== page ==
The economics of political correctness

Over the past few years, spiked online magazine has consistently and robustly defended the principle of free speech against the censorship demands of the politically correct, whatever quarter they may come from. It is great, of course, that there is at least one magazine in which the phrase ‘I believe in free speech’ is unlikely to be followed by a ‘but…’, and more likely to be followed by an ‘even for…’. But while I fully support the spiked line, I also think the spiked authors sometimes misinterpret the intentions of the ‘PC brigade’, and would like to offer an alternative interpretation rooted in boring, old-fashioned textbook economics.

Spiked authors believe that PC is driven by a loathing for ordinary people. According to spiked, PC brigadiers view ordinary folks as extremely impressionable, easily excitable, and full of latent resentment. Exposure to the wrong opinions, even isolated words, could immediately awaken the lynch mob. PC, then, is about protecting ‘the vulnerable’ from the nasty tendencies of the majority population.

But if PC was not really about protecting anyone, and really all about expressing one’s own moral superiority,  PC credentials would be akin to what economists call a ‘positional good’.

A positional good is a good that people acquire to signalise where they stand in a social hierarchy; it is acquired in order to set oneself apart from others. Positional goods therefore have a peculiar property: the utility their consumers derive from them is inversely related to the number of people who can access them.

Positionality is not a property of the good itself, it is a matter of the consumer’s motivations. I may buy an exquisite variety of wine because I genuinely enjoy the taste, or acquire a degree from a reputable university because I genuinely appreciate what that university has to offer. But my motivation could also be to set myself apart from others, to present myself as more sophisticated or smarter. From merely observing that I consume the product, you could not tell my motivation. But you could tell it by observing how I respond once other people start drinking the same wine, or attending the same university.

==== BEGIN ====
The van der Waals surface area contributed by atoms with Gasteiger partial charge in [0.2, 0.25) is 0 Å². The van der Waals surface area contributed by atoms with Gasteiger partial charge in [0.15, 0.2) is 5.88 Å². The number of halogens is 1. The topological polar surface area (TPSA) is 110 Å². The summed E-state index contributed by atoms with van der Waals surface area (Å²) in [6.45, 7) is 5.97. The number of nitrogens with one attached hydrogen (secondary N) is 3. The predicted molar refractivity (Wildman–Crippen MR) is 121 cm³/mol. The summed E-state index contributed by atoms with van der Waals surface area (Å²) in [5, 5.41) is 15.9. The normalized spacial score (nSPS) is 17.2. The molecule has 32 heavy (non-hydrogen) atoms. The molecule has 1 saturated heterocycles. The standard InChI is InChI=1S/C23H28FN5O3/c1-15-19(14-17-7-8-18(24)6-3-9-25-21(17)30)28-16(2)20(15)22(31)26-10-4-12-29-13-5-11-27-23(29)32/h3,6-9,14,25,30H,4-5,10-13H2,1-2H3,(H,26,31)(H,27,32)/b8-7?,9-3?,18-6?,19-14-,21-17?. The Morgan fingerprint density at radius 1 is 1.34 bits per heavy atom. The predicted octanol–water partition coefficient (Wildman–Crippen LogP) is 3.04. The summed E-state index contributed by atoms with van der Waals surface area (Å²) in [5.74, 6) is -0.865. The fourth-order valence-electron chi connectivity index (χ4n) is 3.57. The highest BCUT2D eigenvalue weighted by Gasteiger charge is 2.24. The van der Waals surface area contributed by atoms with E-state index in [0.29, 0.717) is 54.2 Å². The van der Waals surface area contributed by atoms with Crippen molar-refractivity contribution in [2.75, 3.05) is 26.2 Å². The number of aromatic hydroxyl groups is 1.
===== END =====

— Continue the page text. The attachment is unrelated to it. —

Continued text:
If I value those goods for their intrinsic qualities, their increasing popularity will not trouble me at all. After all, the enjoyment derived from wine or learning is not fixed, so your enjoyment does not subtract from my enjoyment. I may even invite others to join me – we can all have more of it.

But if you see me moaning that the winemakers/the university have ‘sold out’, if you see me whinging about those ignoramuses who do not deserve the product because they (unlike me, of course) do not really appreciate it, you can safely conclude that for me, this good is a positional good. (Or was, before everybody else discovered it.) We can all become more sophisticated wine consumers, and we can all become better educated. But we can never all be above the national average, or in the top group, in terms of wine-connoisseurship, education, income, or anything else. We can all improve in absolute terms, but we cannot all simultaneously improve in relative terms. And that is what positional goods are all about – signalising a high position in a ranking, that is, a relation to others.  This leads to a problem. Positional goods are used to signalise something that is by definition scarce, and yet the product which does the signalling is not scarce, or at least not inherently. You can increase the number of goods which signal a position in the Top 20 (of whatever), but the number of places in that Top 20 will only ever be, er, twenty. Increasing the number of signalling products will simply destroy their signalling function. Which is why the early owners of such a signalling product can get really mad at you if you acquire one too.  

We have all seen this phenomenon. Those of my age (1980 vintage) have probably witnessed it for the first time in their early teens, when an increasing number of their schoolmates tried to look like Nirvana singer Kurt Cobain, and being a fan of that band lost its ‘edginess’. ‘Being alternative’ is a positional good. We cannot all be alternative [1]. Literally not.